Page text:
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Stay Home Or Work Sick? Omicron Poses A Conundrum

As the COVID-19 omicron variant spreads across the country, millions of people who don’t have paid sick days are forced to choose between their health and their paycheck.

Even if omicron has managed to avoid the shots, several employers implemented more extensive sick leave policies at the start of the pandemic.

However, some of those rules have already been toned back with the distribution of the vaccines. Meanwhile, the current labor scarcity is adding to the pressure on employees who must choose whether or not to go to work unwell if they cannot afford to stay at home.

“It’s a vicious circle,” said Daniel Schneider, a Harvard Kennedy School of Government professor of public policy. “As personnel is diminished due to sick employees, those who remain on the job have more work to complete and are even more hesitant to call in sick when they become ill.”

Hourly employees with low wages are particularly vulnerable. According to a national pay study of employee benefits done by the US Bureau of Labor Statistics in March, nearly 80% of all private sector workers receive at least one paid sick day.

However, just 33% of workers in the lowest 10% of pay receive paid sick leave, compared to 95% in the top 10%.

According to Harvard’s Shift Project, which focuses on inequality, a poll of nearly 6,600 hourly low-wage workers performed this fall found that 65 percent of those who reported being unwell in the previous month went to work nevertheless.

That’s less than the 85% who reported to work sick before the pandemic, but it’s far more than it should be in the midst of a public health emergency.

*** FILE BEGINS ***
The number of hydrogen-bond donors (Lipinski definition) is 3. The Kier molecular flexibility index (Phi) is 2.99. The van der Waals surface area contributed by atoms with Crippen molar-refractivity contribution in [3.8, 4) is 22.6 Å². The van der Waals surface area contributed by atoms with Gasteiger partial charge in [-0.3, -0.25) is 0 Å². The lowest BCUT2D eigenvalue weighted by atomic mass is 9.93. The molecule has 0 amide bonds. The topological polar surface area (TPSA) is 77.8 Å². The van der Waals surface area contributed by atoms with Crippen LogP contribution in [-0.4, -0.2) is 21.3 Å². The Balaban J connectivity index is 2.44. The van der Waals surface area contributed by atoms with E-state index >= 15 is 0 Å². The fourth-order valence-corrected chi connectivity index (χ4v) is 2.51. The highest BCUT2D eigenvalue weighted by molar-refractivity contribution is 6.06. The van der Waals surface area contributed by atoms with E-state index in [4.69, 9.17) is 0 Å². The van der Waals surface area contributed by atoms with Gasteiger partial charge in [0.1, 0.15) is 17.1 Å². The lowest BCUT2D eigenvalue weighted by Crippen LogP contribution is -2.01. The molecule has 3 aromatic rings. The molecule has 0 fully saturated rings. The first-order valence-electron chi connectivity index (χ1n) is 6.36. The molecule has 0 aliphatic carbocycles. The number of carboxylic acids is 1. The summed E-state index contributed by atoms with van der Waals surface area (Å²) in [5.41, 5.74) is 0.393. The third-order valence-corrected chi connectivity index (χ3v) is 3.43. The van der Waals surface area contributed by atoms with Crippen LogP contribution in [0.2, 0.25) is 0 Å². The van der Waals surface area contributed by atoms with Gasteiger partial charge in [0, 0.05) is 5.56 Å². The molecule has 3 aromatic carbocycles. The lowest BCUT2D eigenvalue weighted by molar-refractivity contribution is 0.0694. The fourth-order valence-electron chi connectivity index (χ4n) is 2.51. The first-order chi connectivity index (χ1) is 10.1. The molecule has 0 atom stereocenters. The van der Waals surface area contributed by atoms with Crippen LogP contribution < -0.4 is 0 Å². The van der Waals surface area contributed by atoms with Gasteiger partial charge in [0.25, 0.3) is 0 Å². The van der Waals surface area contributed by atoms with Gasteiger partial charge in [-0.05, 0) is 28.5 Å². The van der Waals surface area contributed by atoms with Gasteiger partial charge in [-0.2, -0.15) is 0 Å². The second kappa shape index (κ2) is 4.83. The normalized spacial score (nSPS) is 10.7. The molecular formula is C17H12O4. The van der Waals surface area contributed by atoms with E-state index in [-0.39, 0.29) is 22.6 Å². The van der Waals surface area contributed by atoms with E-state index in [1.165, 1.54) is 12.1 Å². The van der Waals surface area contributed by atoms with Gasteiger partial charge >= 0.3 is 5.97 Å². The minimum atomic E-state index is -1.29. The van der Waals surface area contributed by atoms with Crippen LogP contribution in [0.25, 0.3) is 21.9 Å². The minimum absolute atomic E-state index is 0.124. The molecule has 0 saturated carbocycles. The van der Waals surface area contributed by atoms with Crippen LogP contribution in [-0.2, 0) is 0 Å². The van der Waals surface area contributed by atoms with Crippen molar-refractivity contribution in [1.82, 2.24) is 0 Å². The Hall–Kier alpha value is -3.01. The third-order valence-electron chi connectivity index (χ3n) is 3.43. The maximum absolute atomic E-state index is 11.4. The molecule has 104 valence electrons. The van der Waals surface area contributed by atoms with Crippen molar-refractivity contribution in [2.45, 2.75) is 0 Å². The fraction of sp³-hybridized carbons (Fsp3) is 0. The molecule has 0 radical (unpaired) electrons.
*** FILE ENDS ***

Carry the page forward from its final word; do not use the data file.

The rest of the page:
Because of omicron and the labor scarcity, Schneider believes things might grow worse.

Schneider also pointed out that the percentage of workers who had paid sick leave prior to the pandemic scarcely changed throughout the epidemic, with 50 percent and 51 percent, respectively.

He went on to say that many of the working poor polled don’t even have $400 in emergency money, and that the expiration of the child tax credit, which had put a few hundred dollars in families’ pockets every month, will make things even worse.

The Associated Press spoke with one worker who began suffering COVID-like symptoms early this week after starting a new job with the state of New Mexico last month.

The employee, who wanted not to be identified for fear of jeopardizing their job, took a day off to be tested and another two days to wait for the findings.

A supervisor contacted and informed the employee that they would only be eligible for paid sick days if the COVID test was positive.

If the test is negative, the employee will be forced to work without pay for the days they have not yet accrued for sick leave.

“I thought I was doing the right thing by safeguarding my coworkers,” said the employee, who is still waiting for the results and believes that if they test negative, it will cost $160 each day of work missed. “Now I wish I hadn’t said anything and just went to work.”

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